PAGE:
Music is everywhere. It has become so seamlessly interwoven in our lives that sometimes we don’t even notice its presence. You encounter or interact with music on a daily basis, but have you thought about what it takes to actually write a song? Probably not. In this episode of Wonky and Technical, I’m going to look at a familiar subject from some unfamiliar angles. Join me as I dive into music composition, the neurology of music, and how the technicalities that define both are delightfully strange.
Now you might be thinking: Music has been around forever! What’s left to not know about it?
And you’d be right—music is incredibly old. We’ve been studying the technical side of music since the dawn of math. We know more about the physics of sound and how it breaks into sequences and scales than I could ever summarize. But understanding how sound waves work is a far cry from grasping what the human brain undergoes during the songwriting process.
Songwriting is a bit of an enigma. We know, or at least assume, that it’s a hard and probably frustrating process. But we might also assume that it’s a creative process driven by emotion, that it’s mostly nontechnical.
And so this is the perfect place to begin.
In the audio portion of this episode, I talk to two people: Ahko, an American-born musician currently working in Japan as a teacher, and Sarah Storm, an actor and accent coach with a unique perspective on music. In these interviews, you’ll learn how they each work with music, their views on songwriting as a technical process, and why explaining songwriting is particularly difficult.
Settle in. This is about to get wonky.
The Surprisingly Technical Ears of a Composer
Simply put, the big draw of music is that it makes people feel things. It isn’t just patterns of sounds; music has leverage over us. It hits an emotional switch that can turn on or rev up different reactions in our brains. It affects our emotional regulation and recognition, our associative memory and recall, and our ability to recognize patterns via pathways that aren’t activated by other forms of art.
So, what is it that we’re really hearing?
The ability to keep a beat is limited to birds that can mimic speech and a sea lion named Ronan. It’s a neurologically complex task that requires synchronization between the sound-processing and movement-processing portions of the brain — as well as a fair bit of cognitive oomph — in order to work, which subsequently requires a whole bunch of supporting functions from the rest of the brain.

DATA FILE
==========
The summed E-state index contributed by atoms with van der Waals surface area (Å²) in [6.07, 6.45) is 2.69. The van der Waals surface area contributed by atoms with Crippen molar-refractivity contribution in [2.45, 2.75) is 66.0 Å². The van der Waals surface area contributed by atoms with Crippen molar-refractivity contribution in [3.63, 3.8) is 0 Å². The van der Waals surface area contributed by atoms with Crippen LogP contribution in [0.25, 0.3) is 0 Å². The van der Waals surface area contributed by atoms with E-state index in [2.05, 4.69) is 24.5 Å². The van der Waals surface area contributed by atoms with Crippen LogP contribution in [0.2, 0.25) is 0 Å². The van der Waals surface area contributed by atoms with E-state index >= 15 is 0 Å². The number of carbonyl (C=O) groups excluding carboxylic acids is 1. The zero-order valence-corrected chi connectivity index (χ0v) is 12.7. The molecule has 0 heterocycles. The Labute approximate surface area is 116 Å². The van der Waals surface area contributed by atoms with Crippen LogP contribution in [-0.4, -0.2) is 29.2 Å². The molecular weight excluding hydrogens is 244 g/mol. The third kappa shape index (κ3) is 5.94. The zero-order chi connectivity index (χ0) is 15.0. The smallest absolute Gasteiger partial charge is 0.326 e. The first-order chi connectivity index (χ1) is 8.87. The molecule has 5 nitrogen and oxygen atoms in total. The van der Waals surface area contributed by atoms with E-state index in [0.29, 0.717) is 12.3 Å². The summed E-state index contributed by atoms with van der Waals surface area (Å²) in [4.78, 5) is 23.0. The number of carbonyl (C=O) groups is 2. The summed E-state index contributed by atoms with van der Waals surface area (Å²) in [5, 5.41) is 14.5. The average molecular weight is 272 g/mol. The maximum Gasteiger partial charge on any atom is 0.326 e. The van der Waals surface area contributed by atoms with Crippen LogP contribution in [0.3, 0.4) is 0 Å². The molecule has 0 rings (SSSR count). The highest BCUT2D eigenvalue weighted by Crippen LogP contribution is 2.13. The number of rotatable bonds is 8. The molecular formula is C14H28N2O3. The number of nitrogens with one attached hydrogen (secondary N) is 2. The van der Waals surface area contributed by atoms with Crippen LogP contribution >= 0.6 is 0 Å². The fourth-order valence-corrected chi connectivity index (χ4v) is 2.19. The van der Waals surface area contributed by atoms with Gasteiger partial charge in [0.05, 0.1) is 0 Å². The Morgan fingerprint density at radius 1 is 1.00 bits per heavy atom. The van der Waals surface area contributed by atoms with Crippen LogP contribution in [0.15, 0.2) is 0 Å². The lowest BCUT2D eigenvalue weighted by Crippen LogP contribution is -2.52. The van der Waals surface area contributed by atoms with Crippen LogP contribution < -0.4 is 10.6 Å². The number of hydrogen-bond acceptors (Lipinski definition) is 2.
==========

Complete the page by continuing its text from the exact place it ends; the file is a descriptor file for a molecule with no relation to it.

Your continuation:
Ronan, a California sea lion at Long Marine Laboratory at the University of California, Santa Cruz, became an Internet…phys.org
Music, therefore, is a specific pattern that turns on all of those functions, and does so in a way that produces predictable, semireplicable results. Just as your executive functions regulate memory and emotions, your “pattern functions” regulate how you respond to and process sound, among other things.
To get an idea of the scale of this sound-driven regulation, check out Valorie Salimpoor’s research on the neurology of music listening. It’s a fascinating read and includes some illustrative music samples.
One day several years ago Valorie Salimpoor took a drive that would change the course of her life. She was at the peak…phenomena.nationalgeographic.com
Salimpoor’s euphoric and mood-altering experience while listening to Brahms’ Hungarian Dance no. 5 is a great example of the power of music and how powerful our music response can be. Her findings shed light on the role of a brain’s “pleasure center” and the chemical release that occurs when someone is enjoying a piece of music, as well as the importance of connectivity between the brain’s regions — all of which lends itself to our understanding of the composition process.
You see, when a composer listens to a song, they don’t just hear sequences of notes; they hear the triggers for all these different kinds of brain activity.
The emotive and creative language artists use to describe their music isn’t subjective fluff. When an artist says that a song or a particular series of notes feels happy or sad, or that it has a certain direction or character, they aren’’t just personifying it. They’re describing how their brains synthesize the patterns of music. The characteristics of a note that sounds “bright” or a melody that sounds “energetic” are fairly contextual, but they’re still driven by neurological factors that are replicable and predictable.
In fact, these emotive descriptors are accurate enough that you can classify them as technical terminology. It’s highly contextual terminology, but it’s still a theory-independent system of language that catalogs what a song does and what an artist wants it to do.
Music Theory: Loved, Hated, Useful?
Music theory is a strange, old beast. Essentially, it’s music fundamentals and studies music notation, composition methods, key and time signatures, rhythm, music history, and more. It uses dense language and is a skill you have to use consistently in order to build upon and retain it. It’s really easy to learn the basics and neglect the rest if you aren’t interested in writing particularly complex music or diving deep into music history.
A surprising number of musicians even go so far as to celebrate the fact that they don’t study or practice music theory at all, with some saying that theory-driven musicians produce complex patterns that pretend to be music, instead of “actual music” that taps into people’s emotions.
Are you sensing a pattern here?